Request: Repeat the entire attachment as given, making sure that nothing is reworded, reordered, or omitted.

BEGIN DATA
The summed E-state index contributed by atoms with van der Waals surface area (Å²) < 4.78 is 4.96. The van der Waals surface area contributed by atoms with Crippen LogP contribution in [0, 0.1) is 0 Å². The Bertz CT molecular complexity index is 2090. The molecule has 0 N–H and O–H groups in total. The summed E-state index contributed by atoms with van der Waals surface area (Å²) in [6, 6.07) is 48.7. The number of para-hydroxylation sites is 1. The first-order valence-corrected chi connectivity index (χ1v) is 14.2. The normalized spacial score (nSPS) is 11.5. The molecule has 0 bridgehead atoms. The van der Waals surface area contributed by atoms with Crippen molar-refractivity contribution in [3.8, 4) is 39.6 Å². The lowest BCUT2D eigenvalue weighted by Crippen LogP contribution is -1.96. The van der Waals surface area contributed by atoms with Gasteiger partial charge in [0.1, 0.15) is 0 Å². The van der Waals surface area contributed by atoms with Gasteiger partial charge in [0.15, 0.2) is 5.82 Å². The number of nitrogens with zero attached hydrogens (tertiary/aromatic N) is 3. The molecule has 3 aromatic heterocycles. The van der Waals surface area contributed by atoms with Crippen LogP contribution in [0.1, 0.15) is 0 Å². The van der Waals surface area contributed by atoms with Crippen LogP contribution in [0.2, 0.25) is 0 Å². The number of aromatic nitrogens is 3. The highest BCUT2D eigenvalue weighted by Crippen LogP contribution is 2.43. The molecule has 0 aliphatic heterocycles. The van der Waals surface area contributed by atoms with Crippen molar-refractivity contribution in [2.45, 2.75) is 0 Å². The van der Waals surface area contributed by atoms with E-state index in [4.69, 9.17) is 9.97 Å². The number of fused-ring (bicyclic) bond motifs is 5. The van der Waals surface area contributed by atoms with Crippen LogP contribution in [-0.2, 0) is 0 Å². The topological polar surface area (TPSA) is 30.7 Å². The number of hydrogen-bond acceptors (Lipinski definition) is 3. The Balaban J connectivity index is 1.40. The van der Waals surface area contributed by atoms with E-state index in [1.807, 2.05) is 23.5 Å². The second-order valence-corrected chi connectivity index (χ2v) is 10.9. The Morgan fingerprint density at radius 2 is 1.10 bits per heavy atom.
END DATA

The summed E-state index contributed by atoms with van der Waals surface area (Å²) < 4.78 is 4.96. The van der Waals surface area contributed by atoms with Crippen LogP contribution in [0, 0.1) is 0 Å². The Bertz CT molecular complexity index is 2090. The molecule has 0 N–H and O–H groups in total. The summed E-state index contributed by atoms with van der Waals surface area (Å²) in [6, 6.07) is 48.7. The number of para-hydroxylation sites is 1. The first-order valence-corrected chi connectivity index (χ1v) is 14.2. The normalized spacial score (nSPS) is 11.5. The molecule has 0 bridgehead atoms. The van der Waals surface area contributed by atoms with Crippen molar-refractivity contribution in [3.8, 4) is 39.6 Å². The lowest BCUT2D eigenvalue weighted by Crippen LogP contribution is -1.96. The van der Waals surface area contributed by atoms with Gasteiger partial charge in [0.1, 0.15) is 0 Å². The van der Waals surface area contributed by atoms with Gasteiger partial charge in [0.15, 0.2) is 5.82 Å². The number of nitrogens with zero attached hydrogens (tertiary/aromatic N) is 3. The molecule has 3 aromatic heterocycles. The van der Waals surface area contributed by atoms with Crippen LogP contribution in [0.1, 0.15) is 0 Å². The van der Waals surface area contributed by atoms with Crippen LogP contribution in [0.2, 0.25) is 0 Å². The number of aromatic nitrogens is 3. The highest BCUT2D eigenvalue weighted by Crippen LogP contribution is 2.43. The molecule has 0 aliphatic heterocycles. The van der Waals surface area contributed by atoms with Crippen molar-refractivity contribution in [2.45, 2.75) is 0 Å². The van der Waals surface area contributed by atoms with E-state index in [4.69, 9.17) is 9.97 Å². The number of fused-ring (bicyclic) bond motifs is 5. The van der Waals surface area contributed by atoms with Crippen LogP contribution in [-0.2, 0) is 0 Å². The topological polar surface area (TPSA) is 30.7 Å². The number of hydrogen-bond acceptors (Lipinski definition) is 3. The Balaban J connectivity index is 1.40. The van der Waals surface area contributed by atoms with E-state index in [1.807, 2.05) is 23.5 Å². The second-order valence-corrected chi connectivity index (χ2v) is 10.9. The Morgan fingerprint density at radius 2 is 1.10 bits per heavy atom.